The grim benchmark came as Assad's regime has scored a series of battlefield successes against the rebels seeking his ouster and international efforts to forge a round of peace talks have stalled. After regaining control of the strategic town of Qusair near the border with Lebanon, regime forces appear set on securing control of the central provinces of Homs and Hama, a linchpin area linking Damascus with regime strongholds on the Mediterranean coast, and Aleppo to the north.
In continued violence, a mortar round slammed into an area near the runway at the Damascus International Airport Thursday, briefly disrupting flights to and from the Syrian capital, officials said, a few weeks after the government announced it had secured the airport road that had been targeted by rebels in the past.
It was the first known attack to hit inside the airport, located south of the capital.
The country's transportation minister Mahmoud Ibrahim Said told Syrian TV that a mortar round fired by "terrorists" struck near a warehouse, breaking its windows and wounding a worker there.
He said the attack delayed the landing of two incoming flights, from Latakia and Kuwait, as well as the takeoff of a Syrian flight to Baghdad. No passengers were harmed and no planes were damaged, he said. The regime refers to rebels as "terrorists."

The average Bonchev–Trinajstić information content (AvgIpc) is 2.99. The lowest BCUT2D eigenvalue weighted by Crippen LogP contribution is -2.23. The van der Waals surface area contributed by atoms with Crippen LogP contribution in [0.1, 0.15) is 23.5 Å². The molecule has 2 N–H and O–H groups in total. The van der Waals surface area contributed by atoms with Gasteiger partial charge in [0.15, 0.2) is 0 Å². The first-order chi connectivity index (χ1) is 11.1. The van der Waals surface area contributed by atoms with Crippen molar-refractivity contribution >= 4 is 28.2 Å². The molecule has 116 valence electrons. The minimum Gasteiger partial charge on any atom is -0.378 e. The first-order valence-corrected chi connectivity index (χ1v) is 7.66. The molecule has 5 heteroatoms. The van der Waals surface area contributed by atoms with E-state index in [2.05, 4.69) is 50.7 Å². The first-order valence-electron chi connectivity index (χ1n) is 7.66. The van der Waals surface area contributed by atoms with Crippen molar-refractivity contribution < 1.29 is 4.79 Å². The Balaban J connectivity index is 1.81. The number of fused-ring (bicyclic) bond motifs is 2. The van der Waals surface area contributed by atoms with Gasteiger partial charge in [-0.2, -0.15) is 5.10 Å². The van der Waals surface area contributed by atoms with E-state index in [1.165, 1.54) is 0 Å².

Tarek Wahibi, head of operations at the airport, said takeoff and landing then resumed normally.
The Britain-based Syrian Observatory for Human Rights said rebel fighters had targeted the airport with homemade rockets.
Rebels also battled regime forces for control of a key military base in the central Hama province after chasing soldiers out and setting fire to installations there, activists said.
Following dawn battles, rebels took control of the base on the northern edge of the town of Morek, which straddles the country's strategic north-south highway leading to Aleppo.
By midday, regime forces shelled the base and sent reinforcements in an apparent attempt to regain control of the area, said the Britain-based Syrian Observatory for Human Rights.
The Observatory, which has a vast network of Syrian activists on the ground, said the rebels killed six government fighters and seized ammunition and weapons. Two rebel fighters were killed.